Fast forward or “fail forward” as she encourages her colleagues to keep trying, Kavya now has a diverse and impressive portfolio of cybersecurity jobs. Today, she has been a part of many interventions in our cyber warfares. Kavya remains proud of her consulting work at Facebook in 2016 during the US Presidential Election and Head of Security role for the oldest existing Virtual World, Second Life maker Linden Lab where she was responsible for protecting two virtual world economies and maintaining information security compliance. The lessons from these experiences and sensing the urgency to address issues that impacted the emerging technologies like Virtual Reality (VR) , Augmented Reality ( AR), Mixed Reality ( MR) and more. She saw an imminent need for ethics, standards, when it comes to not just cybersecurity at-large, but specifically, Extended Reality ( XR). XR, the conglomeration of AR, MR, and VR, is the conglomeration of digital interfaces that will become seamless with our real world in the near future. As Kavya says, “We’re moving into a different type of reality. We have to think now about what could go wrong.”




The XR solutions are data mines, by default. These devices and platforms track your gaze, sound, pose, among billions of data points on each human being,  wanting to know the psychology of how you perceive things. And the developers are often not thinking how this is going to affect human rights, privacy, freedom and potential impacts on human beings at a psychological level. Along the same lines as The Social Dilemma and The Great Hack, Kavya has spearheaded the life of the Cyber Guardian in silicon valley for years. She’s interested in setting structures to limit the unintended consequences of the data gathering solutions.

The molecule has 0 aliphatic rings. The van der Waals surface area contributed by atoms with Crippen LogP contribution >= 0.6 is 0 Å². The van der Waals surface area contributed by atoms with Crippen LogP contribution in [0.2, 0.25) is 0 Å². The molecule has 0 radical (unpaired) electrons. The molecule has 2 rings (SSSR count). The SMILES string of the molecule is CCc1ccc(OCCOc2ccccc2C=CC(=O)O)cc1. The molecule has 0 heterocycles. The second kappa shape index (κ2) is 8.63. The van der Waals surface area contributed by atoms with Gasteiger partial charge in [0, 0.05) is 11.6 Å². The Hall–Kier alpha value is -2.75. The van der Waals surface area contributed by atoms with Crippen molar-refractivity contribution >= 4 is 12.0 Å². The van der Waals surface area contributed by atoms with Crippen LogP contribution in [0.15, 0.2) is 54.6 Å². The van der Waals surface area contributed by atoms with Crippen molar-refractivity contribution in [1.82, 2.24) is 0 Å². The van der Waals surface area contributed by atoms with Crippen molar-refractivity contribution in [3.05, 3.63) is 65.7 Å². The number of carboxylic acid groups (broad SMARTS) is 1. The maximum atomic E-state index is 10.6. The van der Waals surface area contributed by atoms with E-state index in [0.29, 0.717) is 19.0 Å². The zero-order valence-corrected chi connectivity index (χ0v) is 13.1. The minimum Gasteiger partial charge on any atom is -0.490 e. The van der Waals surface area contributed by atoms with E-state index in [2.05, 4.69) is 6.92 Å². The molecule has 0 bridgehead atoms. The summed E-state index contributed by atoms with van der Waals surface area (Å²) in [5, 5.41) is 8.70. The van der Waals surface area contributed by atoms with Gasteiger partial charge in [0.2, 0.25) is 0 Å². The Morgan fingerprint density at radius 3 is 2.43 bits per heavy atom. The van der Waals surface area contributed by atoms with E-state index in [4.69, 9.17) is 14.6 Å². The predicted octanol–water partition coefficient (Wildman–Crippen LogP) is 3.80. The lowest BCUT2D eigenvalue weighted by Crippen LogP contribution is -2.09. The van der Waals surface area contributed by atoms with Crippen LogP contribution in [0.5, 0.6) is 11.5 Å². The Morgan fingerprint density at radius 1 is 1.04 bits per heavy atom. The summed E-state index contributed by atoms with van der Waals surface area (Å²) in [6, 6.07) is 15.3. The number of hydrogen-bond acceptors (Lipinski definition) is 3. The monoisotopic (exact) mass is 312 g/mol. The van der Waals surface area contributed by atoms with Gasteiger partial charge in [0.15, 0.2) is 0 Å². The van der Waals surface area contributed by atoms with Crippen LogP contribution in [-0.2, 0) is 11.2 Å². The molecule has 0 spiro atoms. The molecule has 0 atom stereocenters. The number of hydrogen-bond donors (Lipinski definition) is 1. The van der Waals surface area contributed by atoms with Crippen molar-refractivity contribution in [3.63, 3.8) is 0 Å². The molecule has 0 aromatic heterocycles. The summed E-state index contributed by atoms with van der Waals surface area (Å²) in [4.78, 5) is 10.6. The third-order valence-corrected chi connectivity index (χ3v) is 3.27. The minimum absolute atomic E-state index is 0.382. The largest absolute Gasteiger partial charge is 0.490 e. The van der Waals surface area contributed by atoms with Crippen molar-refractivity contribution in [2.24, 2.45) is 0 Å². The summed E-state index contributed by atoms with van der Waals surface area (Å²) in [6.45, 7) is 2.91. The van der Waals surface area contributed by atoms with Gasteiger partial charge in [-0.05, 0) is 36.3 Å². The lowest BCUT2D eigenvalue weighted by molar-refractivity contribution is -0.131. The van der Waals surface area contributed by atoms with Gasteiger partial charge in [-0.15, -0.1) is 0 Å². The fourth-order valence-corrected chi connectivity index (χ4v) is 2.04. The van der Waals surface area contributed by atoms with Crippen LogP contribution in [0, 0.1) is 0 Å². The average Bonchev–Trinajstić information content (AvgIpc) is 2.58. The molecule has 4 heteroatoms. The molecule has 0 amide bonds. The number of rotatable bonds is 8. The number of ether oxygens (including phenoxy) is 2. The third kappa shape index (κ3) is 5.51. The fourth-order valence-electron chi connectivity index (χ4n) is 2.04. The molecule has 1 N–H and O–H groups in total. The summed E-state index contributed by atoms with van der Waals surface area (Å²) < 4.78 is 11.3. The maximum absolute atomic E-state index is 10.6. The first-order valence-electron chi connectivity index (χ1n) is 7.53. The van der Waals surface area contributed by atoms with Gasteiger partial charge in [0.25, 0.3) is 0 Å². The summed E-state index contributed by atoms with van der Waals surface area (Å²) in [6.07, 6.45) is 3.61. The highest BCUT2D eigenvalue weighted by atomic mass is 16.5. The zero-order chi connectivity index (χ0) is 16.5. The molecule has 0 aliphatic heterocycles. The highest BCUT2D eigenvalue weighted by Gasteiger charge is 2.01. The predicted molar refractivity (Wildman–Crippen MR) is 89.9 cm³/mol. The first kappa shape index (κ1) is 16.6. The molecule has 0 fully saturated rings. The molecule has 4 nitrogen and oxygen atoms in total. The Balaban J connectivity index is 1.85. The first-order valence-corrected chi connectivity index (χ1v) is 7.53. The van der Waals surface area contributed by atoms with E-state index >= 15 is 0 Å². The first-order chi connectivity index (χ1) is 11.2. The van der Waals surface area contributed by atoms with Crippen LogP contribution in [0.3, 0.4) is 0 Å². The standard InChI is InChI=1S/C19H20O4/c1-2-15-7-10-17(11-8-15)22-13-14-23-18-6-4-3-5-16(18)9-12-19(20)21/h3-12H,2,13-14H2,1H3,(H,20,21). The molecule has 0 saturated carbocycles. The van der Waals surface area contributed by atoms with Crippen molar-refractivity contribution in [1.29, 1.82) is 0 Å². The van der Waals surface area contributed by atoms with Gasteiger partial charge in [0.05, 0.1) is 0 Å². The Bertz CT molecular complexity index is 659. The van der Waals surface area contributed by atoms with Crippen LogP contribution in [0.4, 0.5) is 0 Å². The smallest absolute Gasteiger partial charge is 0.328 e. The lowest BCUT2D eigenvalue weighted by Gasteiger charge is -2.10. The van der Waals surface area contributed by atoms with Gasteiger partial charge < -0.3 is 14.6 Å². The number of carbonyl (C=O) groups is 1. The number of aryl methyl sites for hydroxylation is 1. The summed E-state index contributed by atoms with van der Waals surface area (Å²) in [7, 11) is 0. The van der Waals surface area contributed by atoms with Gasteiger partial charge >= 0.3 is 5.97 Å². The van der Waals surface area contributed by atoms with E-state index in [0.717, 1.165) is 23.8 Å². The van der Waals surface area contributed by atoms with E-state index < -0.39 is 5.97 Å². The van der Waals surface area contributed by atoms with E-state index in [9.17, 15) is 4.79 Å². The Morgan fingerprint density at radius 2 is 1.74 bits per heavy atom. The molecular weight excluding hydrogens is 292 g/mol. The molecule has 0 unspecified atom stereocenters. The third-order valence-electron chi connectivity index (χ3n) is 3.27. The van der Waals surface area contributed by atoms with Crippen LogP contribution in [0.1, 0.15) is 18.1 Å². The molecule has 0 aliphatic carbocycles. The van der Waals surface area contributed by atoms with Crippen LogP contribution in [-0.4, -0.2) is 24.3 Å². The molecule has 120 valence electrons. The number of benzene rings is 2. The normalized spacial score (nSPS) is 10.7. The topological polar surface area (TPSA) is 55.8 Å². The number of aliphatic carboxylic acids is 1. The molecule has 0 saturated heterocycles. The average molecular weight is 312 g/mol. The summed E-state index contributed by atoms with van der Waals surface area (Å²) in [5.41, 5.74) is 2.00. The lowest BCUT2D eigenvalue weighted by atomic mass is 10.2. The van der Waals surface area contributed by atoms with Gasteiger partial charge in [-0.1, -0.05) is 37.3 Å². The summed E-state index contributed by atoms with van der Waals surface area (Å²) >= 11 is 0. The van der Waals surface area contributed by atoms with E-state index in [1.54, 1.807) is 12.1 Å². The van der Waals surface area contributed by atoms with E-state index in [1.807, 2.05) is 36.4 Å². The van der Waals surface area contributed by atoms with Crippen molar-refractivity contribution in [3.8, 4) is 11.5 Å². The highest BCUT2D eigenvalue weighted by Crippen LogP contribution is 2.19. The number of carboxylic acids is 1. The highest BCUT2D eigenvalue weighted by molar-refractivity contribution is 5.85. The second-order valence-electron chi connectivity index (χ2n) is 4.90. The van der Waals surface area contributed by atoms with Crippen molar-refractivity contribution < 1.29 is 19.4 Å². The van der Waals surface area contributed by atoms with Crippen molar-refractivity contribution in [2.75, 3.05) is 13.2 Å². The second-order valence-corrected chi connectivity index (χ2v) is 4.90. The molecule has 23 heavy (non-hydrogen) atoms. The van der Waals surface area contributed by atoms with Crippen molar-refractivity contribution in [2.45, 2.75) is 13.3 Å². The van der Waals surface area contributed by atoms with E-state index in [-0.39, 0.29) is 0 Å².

One example of how XR solution data gathering might have unintended, but negative consequences she explains on Getting Into InfoSec. Game developers had created a VR platform where players make a digital or augmented life similar to Second Life. But in this game, the player can choose to start from birth, and live as a baby, toddler, etc. When Kavya met the premier developer she asked what the ethical, emotional, or psychology implications were. The developer himself said, “I never thought about it.” Clearly, the industry lacks focus, value, and studies on how XR is mentally and emotionally affecting us. It’s an issue Kavya is now trying to tackle for all of us with her audacious mission of XRSI, i.e.,helping build safe and ethical XR ecosystems. 

Incorporating her heavy computer science background, Kavya is well informed about how governments, various big tech firms and their third parties are mis-using data and failing to safeguard individuals' privacy. And She knows users are uninformed about their consent to the terms of agreements. She is a first witness to our privacy reproaching. She appreciates how abuse in AR and VR systems can trigger a lot of real-world trauma. Bullying is a reality in virtual reality. Kavya says simply, “These game developers are not thinking about babies.” … And her further response, “We need to build these technologies ethically.” 

That’s why Kavya has founded XR Safety Initiative ( XRSI) They’re a non-profit working on privacy frameworks, developing standards, informing regulators on setting the rules and regulations that make our XR lives secure and the development ethical. Currently working on four pillar programs, Kavya’s team maintain unbiased policies and remain true to their mission - to help safe and ethical XR ecosystems.  

Naturally, this is an international, world-renowned challenge. And working alongside partners like the National Cyber Security Lines, medical councils and governments, Kavya and her team are ready for the duty. Especially during and after COVID-19, where layoffs have left IT teams strapped for time and resources. While the world was in disarray in 2020, Kavya launched four XR focused programs for public good, most recently being The Child Safety Initiative by XRSI while making history by introducing the world 2nd week of December as XR Safety Awareness week. All but to create awareness around the risks associated with XR technologies. Kavya has founded The CyberXR Coalition that now focused on diversity and inclusion and the cross section of Cybersecurity and XR, helped launch a trustworthy XR news platform, ReadyHackerOne and establish a Medical XR Advisory Council.